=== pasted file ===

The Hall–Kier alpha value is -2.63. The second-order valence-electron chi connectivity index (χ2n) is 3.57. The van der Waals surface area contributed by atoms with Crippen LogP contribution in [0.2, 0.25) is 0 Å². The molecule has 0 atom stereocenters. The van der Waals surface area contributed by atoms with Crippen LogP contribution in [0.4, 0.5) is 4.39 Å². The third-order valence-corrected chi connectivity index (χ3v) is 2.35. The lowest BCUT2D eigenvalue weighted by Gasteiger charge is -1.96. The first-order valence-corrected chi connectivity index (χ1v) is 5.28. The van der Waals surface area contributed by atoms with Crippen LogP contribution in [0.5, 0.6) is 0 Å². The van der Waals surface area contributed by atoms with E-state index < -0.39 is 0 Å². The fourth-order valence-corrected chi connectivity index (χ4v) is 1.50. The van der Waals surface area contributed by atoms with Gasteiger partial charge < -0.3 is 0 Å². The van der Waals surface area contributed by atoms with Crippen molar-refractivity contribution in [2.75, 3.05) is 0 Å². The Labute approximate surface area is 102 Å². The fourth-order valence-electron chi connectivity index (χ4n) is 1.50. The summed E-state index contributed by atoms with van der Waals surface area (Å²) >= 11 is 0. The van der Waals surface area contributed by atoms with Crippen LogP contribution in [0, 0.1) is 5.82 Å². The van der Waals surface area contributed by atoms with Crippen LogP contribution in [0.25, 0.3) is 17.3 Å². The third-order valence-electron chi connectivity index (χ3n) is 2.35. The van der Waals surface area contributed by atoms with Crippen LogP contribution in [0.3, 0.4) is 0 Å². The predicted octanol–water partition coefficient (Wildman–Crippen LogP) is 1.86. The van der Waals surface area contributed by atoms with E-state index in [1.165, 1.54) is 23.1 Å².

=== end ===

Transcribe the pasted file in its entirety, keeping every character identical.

The Hall–Kier alpha value is -2.63. The second-order valence-electron chi connectivity index (χ2n) is 3.57. The van der Waals surface area contributed by atoms with Crippen LogP contribution in [0.2, 0.25) is 0 Å². The molecule has 0 atom stereocenters. The van der Waals surface area contributed by atoms with Crippen LogP contribution in [0.4, 0.5) is 4.39 Å². The third-order valence-corrected chi connectivity index (χ3v) is 2.35. The lowest BCUT2D eigenvalue weighted by Gasteiger charge is -1.96. The first-order valence-corrected chi connectivity index (χ1v) is 5.28. The van der Waals surface area contributed by atoms with Crippen LogP contribution in [0.5, 0.6) is 0 Å². The van der Waals surface area contributed by atoms with E-state index < -0.39 is 0 Å². The fourth-order valence-corrected chi connectivity index (χ4v) is 1.50. The van der Waals surface area contributed by atoms with Gasteiger partial charge < -0.3 is 0 Å². The van der Waals surface area contributed by atoms with Crippen molar-refractivity contribution in [2.75, 3.05) is 0 Å². The Labute approximate surface area is 102 Å². The fourth-order valence-electron chi connectivity index (χ4n) is 1.50. The summed E-state index contributed by atoms with van der Waals surface area (Å²) >= 11 is 0. The van der Waals surface area contributed by atoms with Crippen LogP contribution in [0, 0.1) is 5.82 Å². The van der Waals surface area contributed by atoms with Crippen LogP contribution in [0.25, 0.3) is 17.3 Å². The third-order valence-electron chi connectivity index (χ3n) is 2.35. The van der Waals surface area contributed by atoms with Crippen LogP contribution in [0.3, 0.4) is 0 Å². The predicted octanol–water partition coefficient (Wildman–Crippen LogP) is 1.86. The van der Waals surface area contributed by atoms with E-state index in [1.165, 1.54) is 23.1 Å².